In an Oscar- and BAFTA-winning portrayal, Helen Mirren plays Queen Elizabeth II in the days following the tragic, unexpected death of Princess Diana, as the monarchy struggles to comfort a heartbroken nation.
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Just saw this again recently. It's a very constraint, yet confident, movie... pretty much like the Queen herself. I guess it could easily have turned her into some sort of heroine/martyr in the midst of everything that was happening to her life after Diana died, but it didn't. The script and Helen Mirren made this a very human and believable Queen. The whole symbolism of the deer was quite clever.
I was worried that this might be an obtuse, populist caricature of the monarchy. Far from it, Frears' level-headed direction and Peter Morgan's delicate screenplay manage to make this a sensitive but unsentimental portrait. Perhaps it helps that my reaction in '97 was that the public had gone bat-crap-crazy over Diana's death and I had to tune out the ridiculous media coverage, so my sympathies are already aligned.
The week following Princess Diana's death was indeed an extraordinary time for the media, the monarchy and the nation in general but Frear's film doesn't begin to do it justice.
Despite competent acting, the insights are shallow, not least in the film's adoption of a moral centre in the virtuous careful diplomacy of Tony Blair (played by Martin Sheen).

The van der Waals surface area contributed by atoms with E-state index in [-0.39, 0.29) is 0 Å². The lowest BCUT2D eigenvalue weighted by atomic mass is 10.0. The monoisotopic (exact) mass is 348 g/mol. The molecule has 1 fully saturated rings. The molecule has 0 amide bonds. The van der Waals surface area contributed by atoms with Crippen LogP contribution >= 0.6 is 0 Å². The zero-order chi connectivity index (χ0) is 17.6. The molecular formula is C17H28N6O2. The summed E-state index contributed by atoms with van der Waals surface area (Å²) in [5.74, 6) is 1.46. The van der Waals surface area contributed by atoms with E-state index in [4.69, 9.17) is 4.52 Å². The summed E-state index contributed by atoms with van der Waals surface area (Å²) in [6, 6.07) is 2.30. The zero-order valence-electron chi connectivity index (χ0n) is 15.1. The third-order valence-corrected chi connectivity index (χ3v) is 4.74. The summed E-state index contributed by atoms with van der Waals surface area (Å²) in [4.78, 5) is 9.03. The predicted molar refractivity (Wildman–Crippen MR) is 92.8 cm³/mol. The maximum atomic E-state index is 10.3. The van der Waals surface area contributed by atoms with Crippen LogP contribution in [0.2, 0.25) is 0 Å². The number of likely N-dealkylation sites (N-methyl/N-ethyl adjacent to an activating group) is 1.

Ultimately an unconvincing, smug and rather exploitative film.
This is a wonderful mixture of wit, docu & drama. It shows that even Elizabeth II & her family are human beings. Although nearly plotless it's still a beautiful movie because it shows the emotions of people who obviously shouldn't have them. There is no doubt that Helen Mirren's performance makes this movie special. Also because Stephen Frears refrains from conspiracy theories & just lets the cast do a perfect job.
While it does hammer in its points about embracing modern ideals too hard at various moments, this is still an intriguing look behind the scenes of British politics. Even if it's obvious where the filmmakers' sympathies lie, it does examine both sides completely, reinforcing the theme of mutual understanding. Helen Mirren is superb (unsurprisingly), bringing all the facets of her character to light.
The moment in time the film attempts to address is rather muffed in that the underlying political conivances are far more interesting and telling than trying to crack the reserve of the titular character. The film largely fails on both accounts and instead remains a rather cautious exercise in semi-speculation.